Organisations are made up of people… a collection of individuals formed into groups that in aggregate and collectively makes up the whole — I realise this is stating the obvious, but it seems to be forgotten all too often. Each of us brings our own unique perspective, interpretation and context into the workplace. Think of it as Schein’s model applied to a person… artefacts — our personal setting, symbols that we surround ourselves with, home life); espoused values — our personalised interpretation of a world view that we’re prepared to share with others; underlying assumptions — our beliefs and attitudes that result from our personal journey through life. Then there’s the biological component — that each of us views the world slightly differently and responds biologically differently to it. What makes any one of us feel good or bad, excited or stressed is a unique combination of factors — basically meaning we all respond differently to our conditions.
Complication 2 — No single culture
In companies, we put all these things together into groups and in doing so create a unique blend of ingredients that most likely results in every organisation having multiple cultures not the single version that many like to imagine. That our organisations have multiple cultures makes a great deal of sense too. Firstly, the things that influence a function or group are different across the company — what’s expected of the people, the individuals that make up the team, the skills and traits required for the roles in the team, the management style, where they work, how they work together etc. Secondly, we often want our functions to behave differently — control functions (risk, compliance, finance) may quite legitimately have very different cultures to those facing customers, in sales or involved in creative activities — it’s partly what creates the healthy tension required to keep things in balance.
Complication 3 — Culture is dynamic
If all of this complication isn’t enough, add to the mix that we must recognise culture as being dynamic rather than static and it’s not only much easier to see why it’s so difficult but also how woefully inadequate our tools and measures are currently. The unique blend of ingredients that make up every group, in every function, in every organisation is also subject to influence from everywhere else… internally and externally.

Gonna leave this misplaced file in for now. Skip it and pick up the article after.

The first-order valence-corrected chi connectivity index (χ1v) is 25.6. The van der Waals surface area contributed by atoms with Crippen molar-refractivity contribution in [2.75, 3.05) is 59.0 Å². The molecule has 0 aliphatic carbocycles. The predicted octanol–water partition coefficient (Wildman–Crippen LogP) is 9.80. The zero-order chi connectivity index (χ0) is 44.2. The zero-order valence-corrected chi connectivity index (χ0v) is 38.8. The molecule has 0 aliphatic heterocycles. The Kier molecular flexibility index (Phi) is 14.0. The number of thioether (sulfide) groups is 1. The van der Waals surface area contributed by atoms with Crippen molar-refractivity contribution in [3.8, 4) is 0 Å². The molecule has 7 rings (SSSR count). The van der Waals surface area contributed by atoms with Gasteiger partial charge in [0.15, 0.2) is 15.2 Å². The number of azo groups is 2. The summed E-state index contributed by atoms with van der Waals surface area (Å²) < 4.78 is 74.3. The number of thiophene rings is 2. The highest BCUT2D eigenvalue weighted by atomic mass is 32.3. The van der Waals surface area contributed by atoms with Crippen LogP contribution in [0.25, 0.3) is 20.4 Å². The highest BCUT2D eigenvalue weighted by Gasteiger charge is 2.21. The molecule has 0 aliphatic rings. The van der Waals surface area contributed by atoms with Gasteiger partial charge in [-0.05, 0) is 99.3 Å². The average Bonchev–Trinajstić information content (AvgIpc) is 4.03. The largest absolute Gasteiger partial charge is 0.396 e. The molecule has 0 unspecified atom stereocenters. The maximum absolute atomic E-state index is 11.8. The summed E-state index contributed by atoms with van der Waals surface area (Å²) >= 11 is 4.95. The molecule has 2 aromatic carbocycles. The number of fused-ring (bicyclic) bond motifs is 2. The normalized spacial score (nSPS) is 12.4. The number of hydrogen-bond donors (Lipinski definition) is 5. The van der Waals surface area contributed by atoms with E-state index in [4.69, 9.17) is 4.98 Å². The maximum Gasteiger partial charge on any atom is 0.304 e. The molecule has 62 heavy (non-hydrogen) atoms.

How is the global pandemic affecting your people? You can be sure that it will be influencing (and most likely changing) the experiences, context and behaviours of every person in your company but not in a uniform way. How about the secondary economic impact? How about the events unfolding from the United States that are mobilising so many people demanding social justice and equality? The dynamic nature of our environment and context makes our cultures far more dynamic than we often consider but because it’s difficult to see, it doesn’t mean we should stop looking.
Great culture starts with understanding
Few (if any) companies want a crappy culture, but it’s fair to say that some are more prepared than others to put the required effort and focus into cultivating conditions that will result in the best outcomes for all. I’ve been sharing recently three questions that I think are largely unanswerable for most companies.
- What’s it really like to work here?
- What’s going on for the people that work in our company?
- How are our people doing?
As difficult as culture can be to get a handle on… it’s easy to see that these three questions would be hard to answer in any meaningful way using traditional means of periodic surveys and employee workshops. It’s easy to imagine that these things will be different for different people in your business, and how they might be subject to change over short periods of time. It’s also easy to recognise the significance that answers to these questions will have on the performance of individuals and groups across your business.
Wouldn’t it be better to know?